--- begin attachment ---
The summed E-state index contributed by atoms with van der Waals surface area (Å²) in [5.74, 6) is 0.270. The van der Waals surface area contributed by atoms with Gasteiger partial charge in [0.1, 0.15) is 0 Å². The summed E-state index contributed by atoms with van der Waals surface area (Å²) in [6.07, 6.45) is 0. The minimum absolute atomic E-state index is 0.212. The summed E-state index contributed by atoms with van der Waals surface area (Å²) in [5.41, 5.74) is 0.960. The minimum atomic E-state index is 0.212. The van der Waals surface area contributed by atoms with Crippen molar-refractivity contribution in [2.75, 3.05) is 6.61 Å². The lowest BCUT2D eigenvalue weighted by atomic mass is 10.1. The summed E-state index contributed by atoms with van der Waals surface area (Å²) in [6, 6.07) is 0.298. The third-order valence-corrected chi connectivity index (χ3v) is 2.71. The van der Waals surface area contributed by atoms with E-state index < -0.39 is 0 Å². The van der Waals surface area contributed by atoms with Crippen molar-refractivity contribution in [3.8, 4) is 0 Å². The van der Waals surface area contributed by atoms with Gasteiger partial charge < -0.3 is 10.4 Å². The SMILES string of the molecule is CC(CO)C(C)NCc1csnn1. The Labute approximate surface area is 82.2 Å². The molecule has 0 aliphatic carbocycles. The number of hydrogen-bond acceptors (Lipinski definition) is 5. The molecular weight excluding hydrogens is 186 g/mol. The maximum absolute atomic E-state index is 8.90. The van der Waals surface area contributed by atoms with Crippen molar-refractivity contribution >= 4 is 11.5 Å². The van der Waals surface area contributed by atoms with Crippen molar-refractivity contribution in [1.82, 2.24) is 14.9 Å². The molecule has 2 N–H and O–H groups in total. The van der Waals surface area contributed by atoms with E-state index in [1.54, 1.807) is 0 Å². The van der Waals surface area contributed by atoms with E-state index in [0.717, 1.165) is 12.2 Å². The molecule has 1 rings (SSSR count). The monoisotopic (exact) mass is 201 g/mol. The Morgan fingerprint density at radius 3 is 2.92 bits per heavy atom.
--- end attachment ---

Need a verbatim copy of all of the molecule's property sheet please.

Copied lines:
The summed E-state index contributed by atoms with van der Waals surface area (Å²) in [5.74, 6) is 0.270. The van der Waals surface area contributed by atoms with Gasteiger partial charge in [0.1, 0.15) is 0 Å². The summed E-state index contributed by atoms with van der Waals surface area (Å²) in [6.07, 6.45) is 0. The minimum absolute atomic E-state index is 0.212. The summed E-state index contributed by atoms with van der Waals surface area (Å²) in [5.41, 5.74) is 0.960. The minimum atomic E-state index is 0.212. The van der Waals surface area contributed by atoms with Crippen molar-refractivity contribution in [2.75, 3.05) is 6.61 Å². The lowest BCUT2D eigenvalue weighted by atomic mass is 10.1. The summed E-state index contributed by atoms with van der Waals surface area (Å²) in [6, 6.07) is 0.298. The third-order valence-corrected chi connectivity index (χ3v) is 2.71. The van der Waals surface area contributed by atoms with E-state index < -0.39 is 0 Å². The van der Waals surface area contributed by atoms with Crippen molar-refractivity contribution in [3.8, 4) is 0 Å². The van der Waals surface area contributed by atoms with Gasteiger partial charge < -0.3 is 10.4 Å². The SMILES string of the molecule is CC(CO)C(C)NCc1csnn1. The Labute approximate surface area is 82.2 Å². The molecule has 0 aliphatic carbocycles. The number of hydrogen-bond acceptors (Lipinski definition) is 5. The molecular weight excluding hydrogens is 186 g/mol. The maximum absolute atomic E-state index is 8.90. The van der Waals surface area contributed by atoms with Crippen molar-refractivity contribution >= 4 is 11.5 Å². The van der Waals surface area contributed by atoms with Crippen molar-refractivity contribution in [1.82, 2.24) is 14.9 Å². The molecule has 2 N–H and O–H groups in total. The van der Waals surface area contributed by atoms with E-state index in [1.54, 1.807) is 0 Å². The van der Waals surface area contributed by atoms with E-state index in [0.717, 1.165) is 12.2 Å². The molecule has 1 rings (SSSR count). The monoisotopic (exact) mass is 201 g/mol. The Morgan fingerprint density at radius 3 is 2.92 bits per heavy atom.